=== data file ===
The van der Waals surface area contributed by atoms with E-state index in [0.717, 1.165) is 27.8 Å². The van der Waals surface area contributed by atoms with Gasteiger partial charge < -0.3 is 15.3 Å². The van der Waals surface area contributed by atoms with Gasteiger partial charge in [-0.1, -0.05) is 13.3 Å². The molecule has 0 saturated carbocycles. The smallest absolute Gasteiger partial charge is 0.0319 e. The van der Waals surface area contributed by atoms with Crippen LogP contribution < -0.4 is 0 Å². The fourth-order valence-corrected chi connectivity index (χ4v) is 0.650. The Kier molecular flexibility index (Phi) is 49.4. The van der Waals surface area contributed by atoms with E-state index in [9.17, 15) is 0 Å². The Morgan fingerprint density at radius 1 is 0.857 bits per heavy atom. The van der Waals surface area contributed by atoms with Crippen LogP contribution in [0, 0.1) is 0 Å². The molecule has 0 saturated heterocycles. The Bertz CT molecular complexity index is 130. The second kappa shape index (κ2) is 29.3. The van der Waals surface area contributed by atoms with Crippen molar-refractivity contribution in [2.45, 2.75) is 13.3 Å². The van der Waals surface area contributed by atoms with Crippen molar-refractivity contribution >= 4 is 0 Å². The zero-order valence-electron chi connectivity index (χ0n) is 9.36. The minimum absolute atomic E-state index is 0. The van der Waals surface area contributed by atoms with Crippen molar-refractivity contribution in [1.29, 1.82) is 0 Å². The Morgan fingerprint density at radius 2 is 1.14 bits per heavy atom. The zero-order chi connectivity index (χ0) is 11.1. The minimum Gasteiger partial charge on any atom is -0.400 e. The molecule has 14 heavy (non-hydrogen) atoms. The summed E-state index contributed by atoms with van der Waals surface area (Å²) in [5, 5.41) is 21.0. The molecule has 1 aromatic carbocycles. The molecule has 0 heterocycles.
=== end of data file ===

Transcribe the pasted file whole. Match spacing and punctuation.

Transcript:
The van der Waals surface area contributed by atoms with E-state index in [0.717, 1.165) is 27.8 Å². The van der Waals surface area contributed by atoms with Gasteiger partial charge < -0.3 is 15.3 Å². The van der Waals surface area contributed by atoms with Gasteiger partial charge in [-0.1, -0.05) is 13.3 Å². The molecule has 0 saturated carbocycles. The smallest absolute Gasteiger partial charge is 0.0319 e. The van der Waals surface area contributed by atoms with Crippen LogP contribution < -0.4 is 0 Å². The fourth-order valence-corrected chi connectivity index (χ4v) is 0.650. The Kier molecular flexibility index (Phi) is 49.4. The van der Waals surface area contributed by atoms with E-state index in [9.17, 15) is 0 Å². The Morgan fingerprint density at radius 1 is 0.857 bits per heavy atom. The van der Waals surface area contributed by atoms with Crippen LogP contribution in [0, 0.1) is 0 Å². The molecule has 0 saturated heterocycles. The Bertz CT molecular complexity index is 130. The second kappa shape index (κ2) is 29.3. The van der Waals surface area contributed by atoms with Crippen molar-refractivity contribution in [2.45, 2.75) is 13.3 Å². The van der Waals surface area contributed by atoms with Crippen molar-refractivity contribution >= 4 is 0 Å². The zero-order valence-electron chi connectivity index (χ0n) is 9.36. The minimum absolute atomic E-state index is 0. The van der Waals surface area contributed by atoms with Crippen molar-refractivity contribution in [1.29, 1.82) is 0 Å². The Morgan fingerprint density at radius 2 is 1.14 bits per heavy atom. The zero-order chi connectivity index (χ0) is 11.1. The minimum Gasteiger partial charge on any atom is -0.400 e. The molecule has 14 heavy (non-hydrogen) atoms. The summed E-state index contributed by atoms with van der Waals surface area (Å²) in [5, 5.41) is 21.0. The molecule has 1 aromatic carbocycles. The molecule has 0 heterocycles.